CBC Radio The Current

Sarah Ehrlich’s report on the BBC website.

Sarah Ehrlich in Haaretz

Recounting the Farhud (Jerusalem Post)

Remembering the Farhud (Galus Australis) –( with thanks Antonio)

When Iraq had its Kristallnacht (Jewish Chronicle)

Remember the Farhud by Aryeh Tepper (Jewish Ideas Daily)

Remember the Farhudby Zvi Gabay (The Jerusalem Post)

Reut Cohen on the Persecution of the Jews in Iraq

Daphne Anson on the Farhud and its Nazi influences

Article in Norwegian (MIFF)

Svenska Dagladet(Swedish)

It’s not about competing narratives, Anshel!

Reading Anshel Pfeffer’s piece in Haaretz, in which he accuses Bibi Netanyahu of ‘overusing the Holocaust’ in his US speeches last week, I felt like the character in Moliere’s Le malade imaginaire, hurling back the epithet: ‘ignorant!’:

Pfeffer:”The problem with Holocaust overuse is that it moves the focus from the present to history and allows all sides to the argument to get in on the game. When Netanyahu cites the six million, he is giving credence to the Palestinian claim that they were those made to suffer for the genocide of the Jews in Europe. He is directly bolstering the Nakba claims.”


“Whatever the case, a battle of historical narratives, Holocaust versus Nakba (and it doesn’t matter that they are incomparable ), will only perpetuate these claims.”


“We don’t have to give up on the Holocaust – it is our history and holds central lessons for all human beings – but we have to stop using it as a justification for Israeli policies.”

Ignorantus. Ignoranta. Ignorantum.

In the week that we are commemorating the hundreds of Jewish victims of the Farhud, the pogrom perpetrated in Iraq by Arab Nazis in 1941, Anshel Pfeffer’s words ring especially hollow. The Farhud is incontrovertible evidence – seven years before Israel was created – that the Arab-Israeli conflict has never been about competing narratives or claims, but antisemitism.

That antisemitism was exported from Nazi Germany to the Arab world with the active encouragement of the Palestinian Mufti of Jerusalem. It is still with us today.

We know that the Mufti was responsible for tens of thousands of Jewish deaths – both by pressuring the British into closing Palestine’s borders to Jewish immigration, and by actively aiding the Nazi genocide.

Now new evidence (with thanks: Eze) of the Mufti’s complicity with the Nazis comes from Klaus Gensicke. Karl Pfeifer has reviewed Gensicke’s new book, The Mufti of Jerusalem and the Nazis: the Berlin Years (Vallentine Mitchell), in The Propagandist:

“Gensicke documents the efforts of the Mufti of Jerusalem to contribute to this mass murder. He demolishes the claim that Arabs had no share in that crime.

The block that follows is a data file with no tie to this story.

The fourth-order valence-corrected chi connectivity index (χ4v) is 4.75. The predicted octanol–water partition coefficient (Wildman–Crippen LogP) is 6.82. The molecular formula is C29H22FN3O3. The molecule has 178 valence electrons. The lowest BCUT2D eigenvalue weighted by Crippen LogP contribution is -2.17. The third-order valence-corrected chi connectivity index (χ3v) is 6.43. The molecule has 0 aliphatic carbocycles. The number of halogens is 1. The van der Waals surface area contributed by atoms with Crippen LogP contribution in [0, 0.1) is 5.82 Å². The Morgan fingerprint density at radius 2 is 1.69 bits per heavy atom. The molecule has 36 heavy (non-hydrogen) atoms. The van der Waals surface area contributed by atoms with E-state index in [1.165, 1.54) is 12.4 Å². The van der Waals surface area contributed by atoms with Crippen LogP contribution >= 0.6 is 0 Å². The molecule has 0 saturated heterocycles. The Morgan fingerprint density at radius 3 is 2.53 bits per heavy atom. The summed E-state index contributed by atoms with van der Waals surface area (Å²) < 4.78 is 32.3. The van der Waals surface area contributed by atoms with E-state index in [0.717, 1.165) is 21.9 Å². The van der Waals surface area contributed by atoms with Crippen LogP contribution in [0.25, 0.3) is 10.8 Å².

“Gensicke notes that Yasser Arafat and Amin al Husseini were not only related by blood. Arafat continued the legacy of the Mufti. Both Palestinian leaders were devoted to terrorism and fanaticism. As late as August 2, 2002 the Peace Nobel Prize winner Arafat referred to the Mufti as a “hero” and an inspiring symbol in “withstanding world pressure” and remaining “an Arab leader in spite of demands to have him replaced because of his Nazi ties.”

“The Mufti led the “disturbances” of 1936-39, when the number of Arabs murdered by Arabs exceeded the number of Jews murdered by Arabs. The late thirties was the period of England’s appeasement of the Axis. In Palestine this political strategy led to seeking out the bully in the situation, the one most likely to go over to the Axis if not adequately appeased. As such, England appeased the Palestinians with the White book (paper) issued in May 1939.

“The Mufti arrived 1941 in Germany and was received by Hitler on November 28, 1941 in the presence of Ribbentropp and Grobba. The Fuehrer assured the Mufti:

“Germany stood for uncompromising war against the Jews. That naturally included active opposition to the Jewish national home in Palestine, which was nothing other than a center, in the form of a state, for the exercise of destructive influence by Jewish interests. […] Germany was resolved, step by step, to ask one European nation after the other to solve its Jewish problem, and at the proper time direct a similar appeal to non-European nations as well.”

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Ignorance may be bliss to some, but when its sufferers are ‘top’ mainstream journalists, the disease can be dangerous.

Bibi breaks Israel’s silence on Jewish refugees

Danny Ayalon with Gina Waldman at his 23rd May press conference (Photo: R Goldwasser)

Bibi Netanyahu ‘s mention of Jewish refugees to President Obama marks a welcome break with past silence, or at best, mealy-mouthed ministerial pronouncements. But he needs to go further still, thinks Michelle Huberman in her Jerusalem Post blog ‘Clash of cultures’:

Hallelujah. He said it.

Last week, as I watched Bibi sitting in the White House with President Obama, I raised a cheer when he mentioned Jewish refugees expelled from Arab countries. At long last the subject has been mentioned in front of prime time TV viewers around the world.